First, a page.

In response, Sen. Dianne Feinstein (D-Calif.), the chair of the Senate Intelligence Committee, and Sen. Carl Levin (D-Mich.), the chair of the Senate Armed Services Committee, issued a joint statement (PDF) condemning the remarks made by Rodriguez and others who had leapt on the bandwagon as the anniversary of bin Laden’s death approached. In their statement they said that such remarks were “inconsistent with CIA records” and “misguided and misinformed,” and they expressed their disappointment that “Mr. Rodriguez and others, who left government positions prior to the OBL operation and are not privy to all of the intelligence that led to the raid, continue to insist that the CIA’s so-called ‘enhanced interrogation techniques’ used many years ago were a central component of our success.”

Their statement, as the New York Times explained, “rebutted various claims that critical information about bin Laden’s courier” came from Khalid Sheikh Mohammed or from Abu Faraj al-Libi, another “high-value detainee” seized in Pakistan in 2005 and held at Guantánamo since September 2006 like Khalid Sheikh Mohammed and 13 other “high-value detainees.” In addition, the Times noted that the statement “rejected claims that tough treatment drew valuable information about bin Laden’s courier from a third detainee, unidentified in the statement,” but elsewhere identified as Hassan Ghul, another “high-value detainee,” who was seized in Iraq in 2004 and who was never held at Guantánamo. The statement noted, “While this third detainee did provide relevant information, he did so the day before he was interrogated by the CIA using their coercive interrogation techniques.”

“Instead,” according to the Times, Sens. Feinstein and Levin stated, without elaborating, that “the CIA learned of the existence of the courier, his true name and location through means unrelated to the CIA detention and interrogation program.”

That is important, but what is needed now is for the Senate Select Committee on Intelligence to complete its comprehensive review of the CIA’s former detention and interrogation program and publish it. As the statement also explained, “Committee staff have reviewed more than 6 million pages of records and the Committee’s final report, which we expect to exceed 5000 pages, will provide a detailed, factual description of how interrogation techniques were used, the conditions under which detainees were held, and the intelligence that was — or wasn’t — gained from the program.”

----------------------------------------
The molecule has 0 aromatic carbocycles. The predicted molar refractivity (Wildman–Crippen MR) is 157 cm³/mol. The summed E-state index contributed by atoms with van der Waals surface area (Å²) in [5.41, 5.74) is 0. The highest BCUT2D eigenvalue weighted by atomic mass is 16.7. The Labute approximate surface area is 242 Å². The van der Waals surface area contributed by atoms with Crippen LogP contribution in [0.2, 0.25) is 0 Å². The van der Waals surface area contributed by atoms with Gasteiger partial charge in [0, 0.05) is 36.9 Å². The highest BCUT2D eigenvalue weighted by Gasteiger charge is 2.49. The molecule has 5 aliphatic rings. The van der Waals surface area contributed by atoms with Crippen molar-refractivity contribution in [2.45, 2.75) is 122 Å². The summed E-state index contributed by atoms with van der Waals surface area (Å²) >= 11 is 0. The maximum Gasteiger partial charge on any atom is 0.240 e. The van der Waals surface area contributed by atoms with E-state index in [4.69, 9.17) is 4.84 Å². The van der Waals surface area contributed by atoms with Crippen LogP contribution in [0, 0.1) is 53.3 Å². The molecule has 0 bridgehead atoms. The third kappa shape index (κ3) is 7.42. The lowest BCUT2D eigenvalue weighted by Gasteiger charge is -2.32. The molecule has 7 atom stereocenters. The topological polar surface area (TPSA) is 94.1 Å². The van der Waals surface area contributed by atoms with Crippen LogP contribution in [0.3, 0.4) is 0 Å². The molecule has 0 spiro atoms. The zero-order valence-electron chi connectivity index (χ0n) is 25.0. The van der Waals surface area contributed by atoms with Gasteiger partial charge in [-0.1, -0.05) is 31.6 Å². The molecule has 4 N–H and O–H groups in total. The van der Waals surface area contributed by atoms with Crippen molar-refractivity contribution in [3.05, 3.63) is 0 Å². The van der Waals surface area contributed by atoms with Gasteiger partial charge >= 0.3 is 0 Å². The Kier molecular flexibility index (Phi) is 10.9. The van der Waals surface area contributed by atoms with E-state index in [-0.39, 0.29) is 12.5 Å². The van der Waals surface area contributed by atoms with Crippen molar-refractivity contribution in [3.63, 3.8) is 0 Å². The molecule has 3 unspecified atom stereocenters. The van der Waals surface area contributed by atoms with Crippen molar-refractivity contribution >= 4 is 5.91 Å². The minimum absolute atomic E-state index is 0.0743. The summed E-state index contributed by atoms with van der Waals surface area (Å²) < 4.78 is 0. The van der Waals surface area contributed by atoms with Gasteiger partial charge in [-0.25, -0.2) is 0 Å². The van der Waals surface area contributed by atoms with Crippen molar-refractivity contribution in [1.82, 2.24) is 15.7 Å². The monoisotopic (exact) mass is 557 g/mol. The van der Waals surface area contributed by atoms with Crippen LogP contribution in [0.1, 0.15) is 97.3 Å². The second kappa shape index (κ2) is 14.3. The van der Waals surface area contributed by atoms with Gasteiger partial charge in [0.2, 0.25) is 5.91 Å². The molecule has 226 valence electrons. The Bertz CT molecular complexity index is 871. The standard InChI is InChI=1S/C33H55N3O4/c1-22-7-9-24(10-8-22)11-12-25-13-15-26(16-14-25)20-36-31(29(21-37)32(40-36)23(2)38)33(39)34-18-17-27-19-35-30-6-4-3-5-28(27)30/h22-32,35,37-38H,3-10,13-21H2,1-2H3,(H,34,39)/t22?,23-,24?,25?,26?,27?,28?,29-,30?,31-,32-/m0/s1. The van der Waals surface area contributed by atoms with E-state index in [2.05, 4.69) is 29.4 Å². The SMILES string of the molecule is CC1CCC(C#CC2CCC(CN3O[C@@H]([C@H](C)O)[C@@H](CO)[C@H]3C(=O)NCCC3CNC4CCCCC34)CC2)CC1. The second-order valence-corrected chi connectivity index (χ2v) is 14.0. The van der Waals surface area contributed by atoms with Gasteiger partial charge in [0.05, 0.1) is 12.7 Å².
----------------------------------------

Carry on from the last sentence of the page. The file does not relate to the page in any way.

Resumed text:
As Dan Froomkin explained in the Huffington Post last Monday, the investigation by Democrats, which has taken nearly three years and in which Republican lawmakers have refused to take part, “concludes that records from the Bush administration fail to support claims that torture was effective in stopping any terrorist attack” or in leading to the discovery and killing of Osama bin Laden last year.

While people such as Jose Rodriguez remain free to peddle their nonsense about torture, and to profit from it, America’s name continues to be tarnished and the American public continue to be shamefully misled. The long-awaited report into the CIA’s torture program should be published as soon as possible to let people know what really happened and, one hopes, to play a part in tearing down the “golden shield” that has so far protected Bush administration’s officials from prosecution.

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    Andy Worthington is the author of The Guantánamo Files: The Stories of the 774 Detainees in America’s Illegal Prison (published by Pluto Press) and serves as policy advisor to the Future of Freedom Foundation. Visit his website at: www.andyworthington.co.uk.